The Museum consisting of an 8000 sqm floating roof preserves the historical aircraft in perpetuity and dramatically heightens the visitor experience, expanding Central Western Queensland tourism, driving regional growth and employment.
Many options for protecting these aircraft have been studied over the past 15 years by Noel Robinson Architects and the Museum’s Board, which included sculptured tension membrane structures and light weight steel structures, the latter being decided on for the final form.
The Museum’s Board was also impressed with the opportunity to develop a world class light show called Luminescence which took the visitor experience into the evening and is examining the incorporation of a light and sound show in a “sonet lumière” which would celebrate the outback pioneering spirit in the context of aviation history, and provide a spectacular additional visual attraction for the region while extending the visitor experience by one more day.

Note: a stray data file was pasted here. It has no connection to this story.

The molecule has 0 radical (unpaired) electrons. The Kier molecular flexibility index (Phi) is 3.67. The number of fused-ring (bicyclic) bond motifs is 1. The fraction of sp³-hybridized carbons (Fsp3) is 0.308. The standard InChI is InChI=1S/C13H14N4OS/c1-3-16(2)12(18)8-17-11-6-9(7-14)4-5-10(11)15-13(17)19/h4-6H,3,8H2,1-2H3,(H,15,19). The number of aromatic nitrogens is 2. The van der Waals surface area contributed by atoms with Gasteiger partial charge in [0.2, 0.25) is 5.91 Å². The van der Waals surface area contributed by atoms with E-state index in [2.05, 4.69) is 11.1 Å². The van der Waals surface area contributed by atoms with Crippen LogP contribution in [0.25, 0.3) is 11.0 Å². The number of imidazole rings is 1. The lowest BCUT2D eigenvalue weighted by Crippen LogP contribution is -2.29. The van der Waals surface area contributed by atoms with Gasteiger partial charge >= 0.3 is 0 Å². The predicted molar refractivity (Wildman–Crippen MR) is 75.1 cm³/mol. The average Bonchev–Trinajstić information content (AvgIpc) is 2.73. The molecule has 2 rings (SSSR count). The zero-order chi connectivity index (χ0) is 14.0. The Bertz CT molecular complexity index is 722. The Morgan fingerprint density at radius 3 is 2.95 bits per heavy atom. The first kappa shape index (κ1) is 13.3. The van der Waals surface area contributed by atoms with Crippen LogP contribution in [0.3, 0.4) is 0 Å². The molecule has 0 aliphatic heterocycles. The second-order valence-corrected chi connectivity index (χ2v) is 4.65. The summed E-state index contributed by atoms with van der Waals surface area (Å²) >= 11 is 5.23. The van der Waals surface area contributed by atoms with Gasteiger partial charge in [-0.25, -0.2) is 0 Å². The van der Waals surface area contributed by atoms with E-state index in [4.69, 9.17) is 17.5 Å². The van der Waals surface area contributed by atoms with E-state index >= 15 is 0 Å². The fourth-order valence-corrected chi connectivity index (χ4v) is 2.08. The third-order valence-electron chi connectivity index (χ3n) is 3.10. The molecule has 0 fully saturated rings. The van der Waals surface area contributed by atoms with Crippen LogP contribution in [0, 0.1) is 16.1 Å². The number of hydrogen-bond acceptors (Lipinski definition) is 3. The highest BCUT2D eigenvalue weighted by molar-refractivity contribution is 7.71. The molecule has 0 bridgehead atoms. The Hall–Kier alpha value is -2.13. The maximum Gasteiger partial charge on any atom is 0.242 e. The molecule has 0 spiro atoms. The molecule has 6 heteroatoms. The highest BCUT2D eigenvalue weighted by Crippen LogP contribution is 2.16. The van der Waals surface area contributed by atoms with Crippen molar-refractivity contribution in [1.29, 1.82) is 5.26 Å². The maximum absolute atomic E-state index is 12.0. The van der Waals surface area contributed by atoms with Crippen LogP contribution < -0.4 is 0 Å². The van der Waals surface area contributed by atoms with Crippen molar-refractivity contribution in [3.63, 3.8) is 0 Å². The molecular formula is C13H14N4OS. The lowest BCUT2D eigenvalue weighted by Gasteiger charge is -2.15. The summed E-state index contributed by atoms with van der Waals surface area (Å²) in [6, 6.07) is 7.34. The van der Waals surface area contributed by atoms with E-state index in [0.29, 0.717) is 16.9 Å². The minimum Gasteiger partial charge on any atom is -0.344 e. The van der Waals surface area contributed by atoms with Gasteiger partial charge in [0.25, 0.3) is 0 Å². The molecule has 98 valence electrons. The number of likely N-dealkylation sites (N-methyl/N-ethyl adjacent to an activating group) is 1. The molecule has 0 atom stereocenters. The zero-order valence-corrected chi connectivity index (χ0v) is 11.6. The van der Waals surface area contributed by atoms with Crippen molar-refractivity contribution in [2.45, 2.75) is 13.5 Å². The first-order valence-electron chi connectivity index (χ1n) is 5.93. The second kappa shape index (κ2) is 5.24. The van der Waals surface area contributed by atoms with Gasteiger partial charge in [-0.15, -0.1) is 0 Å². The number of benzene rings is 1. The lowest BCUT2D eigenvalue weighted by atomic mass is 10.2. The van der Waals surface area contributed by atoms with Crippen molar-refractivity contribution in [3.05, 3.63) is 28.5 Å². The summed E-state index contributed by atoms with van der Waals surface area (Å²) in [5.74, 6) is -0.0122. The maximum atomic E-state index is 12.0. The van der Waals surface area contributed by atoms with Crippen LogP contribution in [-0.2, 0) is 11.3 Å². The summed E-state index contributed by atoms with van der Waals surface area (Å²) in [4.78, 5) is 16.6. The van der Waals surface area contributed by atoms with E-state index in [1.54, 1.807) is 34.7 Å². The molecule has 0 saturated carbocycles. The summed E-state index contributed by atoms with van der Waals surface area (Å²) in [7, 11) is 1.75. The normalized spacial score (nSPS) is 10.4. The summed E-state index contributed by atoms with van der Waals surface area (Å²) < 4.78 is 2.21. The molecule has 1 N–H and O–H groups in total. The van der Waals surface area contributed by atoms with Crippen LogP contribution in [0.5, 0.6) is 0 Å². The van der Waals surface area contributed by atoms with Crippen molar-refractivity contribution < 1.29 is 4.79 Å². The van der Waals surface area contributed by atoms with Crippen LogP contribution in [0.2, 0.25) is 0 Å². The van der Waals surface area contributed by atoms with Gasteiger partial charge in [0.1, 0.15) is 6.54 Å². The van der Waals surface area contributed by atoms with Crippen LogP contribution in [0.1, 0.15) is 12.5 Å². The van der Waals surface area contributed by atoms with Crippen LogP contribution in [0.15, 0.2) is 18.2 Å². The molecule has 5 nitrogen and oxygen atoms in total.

The initial concept includes an elegant structure as an expansion of the existing museum and heritage-listed original Qantas hangar, with the experiential structure incorporating an elevator and spiral ramp, with viewing platforms permitting the exploration of the aircraft and allowing visitors to have an internal and external encounter with the artefacts. The spiral ramp which is yet to be realised was inspired by Frank Lloyd Wright’s Guggenheim Museum design. The underside of the structure and the aircraft provide a canvas for the world class “son et Lumiere”.